After she dons an outlandish large purple hat to disguise her face, Daisy glides through the hospital corridors, hell-bent on poisoning her husband to accelerate his death. When she finally arrives at his door and opens it, she is shocked to see a woman sitting by his bedside. With her plan foiled, Daisy rushes out of the room as she transforms from the hunter into the hunted. Still obsessed with ending Bernard’s life, Daisy retreats into her memories, unaware that a surprise is waiting in the shadows. Now only time will tell if fate will intervene to save Daisy or if she will lose her soul to the dark side, where it can never be retrieved.

In this contemporary thriller, a woman intent on ending her husband’s life is propelled on a journey through her memories that leads her to an unexpected truth.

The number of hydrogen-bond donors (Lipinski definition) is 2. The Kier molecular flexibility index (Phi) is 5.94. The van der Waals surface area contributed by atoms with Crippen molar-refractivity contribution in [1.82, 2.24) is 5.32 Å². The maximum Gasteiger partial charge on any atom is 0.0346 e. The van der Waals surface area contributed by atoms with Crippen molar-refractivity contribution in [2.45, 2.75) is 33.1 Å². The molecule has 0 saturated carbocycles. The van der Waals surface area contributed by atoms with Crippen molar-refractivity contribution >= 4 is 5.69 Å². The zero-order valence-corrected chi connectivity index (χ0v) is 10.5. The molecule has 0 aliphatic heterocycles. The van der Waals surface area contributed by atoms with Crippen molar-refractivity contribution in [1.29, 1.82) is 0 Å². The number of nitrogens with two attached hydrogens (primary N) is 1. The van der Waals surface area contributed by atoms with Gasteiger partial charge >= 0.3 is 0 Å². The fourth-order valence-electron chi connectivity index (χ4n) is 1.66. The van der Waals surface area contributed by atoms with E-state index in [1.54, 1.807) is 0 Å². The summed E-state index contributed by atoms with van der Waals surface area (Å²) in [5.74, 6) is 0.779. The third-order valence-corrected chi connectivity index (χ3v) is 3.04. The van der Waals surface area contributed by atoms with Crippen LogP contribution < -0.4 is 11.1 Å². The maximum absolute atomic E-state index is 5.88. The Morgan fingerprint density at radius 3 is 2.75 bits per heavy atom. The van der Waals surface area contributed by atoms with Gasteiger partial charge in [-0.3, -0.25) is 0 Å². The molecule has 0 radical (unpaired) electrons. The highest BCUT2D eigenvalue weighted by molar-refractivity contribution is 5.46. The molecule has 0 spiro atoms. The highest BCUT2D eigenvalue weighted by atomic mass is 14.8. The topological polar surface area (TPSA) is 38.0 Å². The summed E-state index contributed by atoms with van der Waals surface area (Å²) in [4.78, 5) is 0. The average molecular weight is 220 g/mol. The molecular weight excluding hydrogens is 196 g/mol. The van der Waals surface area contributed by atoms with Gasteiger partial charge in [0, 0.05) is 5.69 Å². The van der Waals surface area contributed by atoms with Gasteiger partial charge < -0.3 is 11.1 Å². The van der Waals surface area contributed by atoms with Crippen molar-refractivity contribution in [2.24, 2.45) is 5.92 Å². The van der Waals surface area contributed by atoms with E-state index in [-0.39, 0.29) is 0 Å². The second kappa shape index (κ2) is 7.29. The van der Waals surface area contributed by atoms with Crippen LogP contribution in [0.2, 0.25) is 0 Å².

I have been a fan of thrillers for as long as I can remember, and it seems like I have just about read every plot twist there is. Was I wrong! This novel took me to places that I hadn’t been and I couldn’t turn the pages quick enough to find out what was happening. A book I would highly recommend!


Otilia Greco was born in the Swiss Alps; was educated in Switzerland, England, and Paris; and is fluent in six languages. She graduated from Zurich University of the Arts (ZHdK) and developed an appreciation for history and cultures.

Otilia and her husband worked internationally, lived for several years in California, and now reside in Switzerland. This is her third book.